Hawaiian stilt

Himantopus mexicanus knudseni / Ae‘o
Black and white bird with long legs in the water

The ae‘o is a slender wading bird that grows up to 15 inches in length. Black coloration extends from the forehead down the back of the neck and throughout the back and white covers the front of the face down the front of the neck and underbelly. Their pink, long legs are almost as long as the bird’s body and are one of their identifying features. Females have a tinge of brown on the back whereas the back of males is black. The endangered ae‘o subspecies differs from the North American black-necked stilt by having more black on its face and cheeks, and longer bill, tarsus, and tail.

The population of ae‘o is estimated at 1200-1500 individuals throughout the islands. The species was listed as endangered in 1970 as wetlands were being altered. Although ae‘o can be observed in ephemeral pockets of water throughout the islands, their habitat for foraging and success nesting is limited to protected areas where predators (mongooses, feral cats, rats, and feral dogs) are controlled.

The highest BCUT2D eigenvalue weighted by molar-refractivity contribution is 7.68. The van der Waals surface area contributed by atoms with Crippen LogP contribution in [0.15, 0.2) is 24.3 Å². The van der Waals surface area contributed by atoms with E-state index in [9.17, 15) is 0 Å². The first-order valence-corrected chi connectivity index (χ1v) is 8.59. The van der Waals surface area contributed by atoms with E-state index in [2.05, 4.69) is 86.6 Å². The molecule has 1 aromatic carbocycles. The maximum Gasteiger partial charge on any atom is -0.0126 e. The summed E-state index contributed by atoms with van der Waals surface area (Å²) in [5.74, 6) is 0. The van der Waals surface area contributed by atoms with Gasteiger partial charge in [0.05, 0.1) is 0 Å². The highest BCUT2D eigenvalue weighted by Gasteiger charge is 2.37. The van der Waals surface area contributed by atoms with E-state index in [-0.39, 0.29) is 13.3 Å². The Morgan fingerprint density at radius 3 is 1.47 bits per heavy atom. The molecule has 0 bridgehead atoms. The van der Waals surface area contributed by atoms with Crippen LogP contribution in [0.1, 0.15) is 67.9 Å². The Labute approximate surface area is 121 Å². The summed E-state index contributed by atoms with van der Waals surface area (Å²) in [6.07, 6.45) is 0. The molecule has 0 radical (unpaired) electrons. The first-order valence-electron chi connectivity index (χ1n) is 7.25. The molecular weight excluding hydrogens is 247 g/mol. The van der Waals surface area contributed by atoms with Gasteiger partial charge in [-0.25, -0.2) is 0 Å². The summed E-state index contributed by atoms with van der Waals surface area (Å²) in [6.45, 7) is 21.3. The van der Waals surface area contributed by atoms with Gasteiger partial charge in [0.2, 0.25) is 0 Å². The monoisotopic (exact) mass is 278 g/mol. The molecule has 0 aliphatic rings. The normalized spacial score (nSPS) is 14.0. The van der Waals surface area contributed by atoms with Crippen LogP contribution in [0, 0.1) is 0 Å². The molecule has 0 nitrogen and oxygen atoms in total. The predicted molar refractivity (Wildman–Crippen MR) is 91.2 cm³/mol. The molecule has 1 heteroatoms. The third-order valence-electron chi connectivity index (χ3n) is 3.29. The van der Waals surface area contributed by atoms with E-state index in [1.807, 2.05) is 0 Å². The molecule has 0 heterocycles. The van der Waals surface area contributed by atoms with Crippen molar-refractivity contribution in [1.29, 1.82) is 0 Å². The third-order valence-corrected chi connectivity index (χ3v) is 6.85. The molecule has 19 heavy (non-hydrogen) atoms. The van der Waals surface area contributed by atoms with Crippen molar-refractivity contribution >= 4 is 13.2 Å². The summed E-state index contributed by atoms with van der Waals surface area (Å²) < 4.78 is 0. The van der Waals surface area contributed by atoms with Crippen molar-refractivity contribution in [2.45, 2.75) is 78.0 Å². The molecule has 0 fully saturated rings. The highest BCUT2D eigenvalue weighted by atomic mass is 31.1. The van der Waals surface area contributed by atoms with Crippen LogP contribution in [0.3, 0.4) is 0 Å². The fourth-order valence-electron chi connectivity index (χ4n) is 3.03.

The onset of ae‘o breeding season is when water level in the ponds recede and mudflats are exposed, usually in late March-early April. Nests consist of vegetation material with a depression in the middle or just a depression in the soil. Four brown speckled eggs are laid and incubated approximately 24 days. Ae‘o chicks are precocious – once hatched they are mobile and feeding on their own, but under the watchful eyes of their parents. Chicks resemble their eggs with brown and off-white speckles until they obtain feathers similar to the adults. Breeding season, including chick fledging, is completed by mid August.

Ae‘o are vocal even during the nonbreeding season. They actively defend their nests and chicks with calls and dive-bombing to detract the predator or disturbances. Upon threat of predators or humans, adults vocalize to warn chicks who in turn will crouch down and remain motionless, using their camouflaged down to blend with the ground.

Facts About Hawaiian stilt

Invertebrates and other aquatic organisms such as worms, crabs, fish.

Shallow water no more than 7 inches deep. Nesting sites are on exposed mudflats and low islands with adjacent water and vegetation.